Wednesday 10 August 2016

Pressing the accelerator

Wouldn't it be nice if you could count on the weather to be good when it needs to be good? Or at least to be predictable so that you could aim off for it. Well, it isn't, and right now I'm doing what most other gardeners are probably also doing - worrying about whether their crops are going to mature before the Summer finishes. I have done my fair share of grumbling about the weather this year, but I have to admit that over the last two or three weeks we have had a decent amount of sunshine. Nevertheless, I am doing whatever I can to speed-up my crops.

Some of my chilli plants have been "Placed in Special Measures" because they are still way behind their siblings and unless I'm very lucky will not produce fruit this year. I move this little group of four plants at least twice a day, putting them in the place which is currently in the most sunshine. This ability to move them round is one of the chief benefits of growing chillis in pots.

All four plants have flowers now, but none have set any fruit. Two of them are ones grown from seeds given to me by my Panamanian son-in-law, and have actually come from Panama, where the temperatures are considerably warmer than they are here, so I suppose I should feel lucky that I have managed to get them to grow at all.

My other main speeding-up tactic begins here:

That's my Comfrey Tea production facility! Four buckets of stinky brown sludge slowly festering at the bottom of the garden... It's a good job you can't smell this.

The plants love it though - particularly fruiting plants like chillis and tomatoes. I give mine a dose of it about every 2 weeks if possible, and this year it has been possible, thanks to the large quantities of Comfrey I foraged. I stored what wouldn't fit in the buckets in some old compost sacks, and as the buckets have been emptied, I have used it to make another batch.

These are the tomato plants I have grown from sideshoot cuttings. I have been pumping Comfrey Tea into them at every possible opportunity, in the hope that they will grow quickly enough to produce ripe fruit before Autumn arrives.

I pinched-out these plants (I have 4) after they had made two trusses of flowers, so now they will hopefully be concentrating on ripening fruit rather than producing more foliage. They are small plants, and I'll not let them keep more than 3 or 4 fruit each. It'll be touch-and-go, but at least the fruit are setting now, so I might be lucky. I think it really depends on how much sunshine we get between now and the end of September.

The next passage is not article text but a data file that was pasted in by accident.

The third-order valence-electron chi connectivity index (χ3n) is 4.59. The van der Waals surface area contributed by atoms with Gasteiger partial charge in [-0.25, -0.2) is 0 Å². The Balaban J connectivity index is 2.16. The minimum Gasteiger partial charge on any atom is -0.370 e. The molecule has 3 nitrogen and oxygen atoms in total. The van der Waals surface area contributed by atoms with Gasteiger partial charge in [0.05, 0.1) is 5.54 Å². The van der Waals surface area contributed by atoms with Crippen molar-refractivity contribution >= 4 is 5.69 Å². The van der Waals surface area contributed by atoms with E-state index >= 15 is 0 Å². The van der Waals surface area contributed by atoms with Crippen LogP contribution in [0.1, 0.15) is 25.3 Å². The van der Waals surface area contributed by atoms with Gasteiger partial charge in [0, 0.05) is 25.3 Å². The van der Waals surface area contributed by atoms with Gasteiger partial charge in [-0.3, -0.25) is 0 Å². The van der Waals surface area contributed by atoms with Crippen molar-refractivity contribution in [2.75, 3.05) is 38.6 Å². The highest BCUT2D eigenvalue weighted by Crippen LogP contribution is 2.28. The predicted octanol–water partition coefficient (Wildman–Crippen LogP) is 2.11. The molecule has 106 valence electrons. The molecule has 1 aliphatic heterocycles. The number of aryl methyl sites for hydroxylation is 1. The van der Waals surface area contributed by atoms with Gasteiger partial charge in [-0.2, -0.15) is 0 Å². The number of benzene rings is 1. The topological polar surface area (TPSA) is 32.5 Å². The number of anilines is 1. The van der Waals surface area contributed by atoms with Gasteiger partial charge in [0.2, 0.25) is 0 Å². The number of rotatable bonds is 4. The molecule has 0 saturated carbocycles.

Not only does the Comfrey Tea make the plants grow stronger, (and maybe faster?) but I'm convinced that it also adds flavour to the fruit. Talking of which, we did a taste comparison a couple of days ago, comparing my old favourite "Maskotka" with a tomato variety new to me this year, called "Montello", which is broadly similar in style - i.e. it is a bush tomato that produces small red fruit. I'm glad to say that "Maskotka" won hands-down. It's flavour was far superior.


  1. It often seems like the smelliest fertilizer is the best for the garden. I recall when I used my fish/kelp fertilizer for the first time...phew! It's concentrated so you have to mix it with water and I didn't wear gloves the first time I made a big bucket of it. Big mistake! My hands stank for 2 days afterwards & no amount of washing could get the stink out. Now a nice long pair of rubber gloves sits beside the bucket.

  2. I've made comfrey tea before, and my peppers and tomatoes did seem to like it. But whew, what a stink it had!

  3. It's the wind that has caused us most problems, Mark.

  4. Such a vile smell isn't it. Mike has become a recent convert to compost tea or jollop as we like to call it here. He says it's because Monty uses it despite me growing comfrey in the garden for the past few years and doing the same. There is a certain whiff in the garden if the lid isn't replaced correctly. Ah well good stuff never the less.

  5. I have some chilli plants that look exactly the same. I don't think there's much that will happen with them this year. Shame, as there's nothing better than a little chilli in a hot chocolate when winter arrives.


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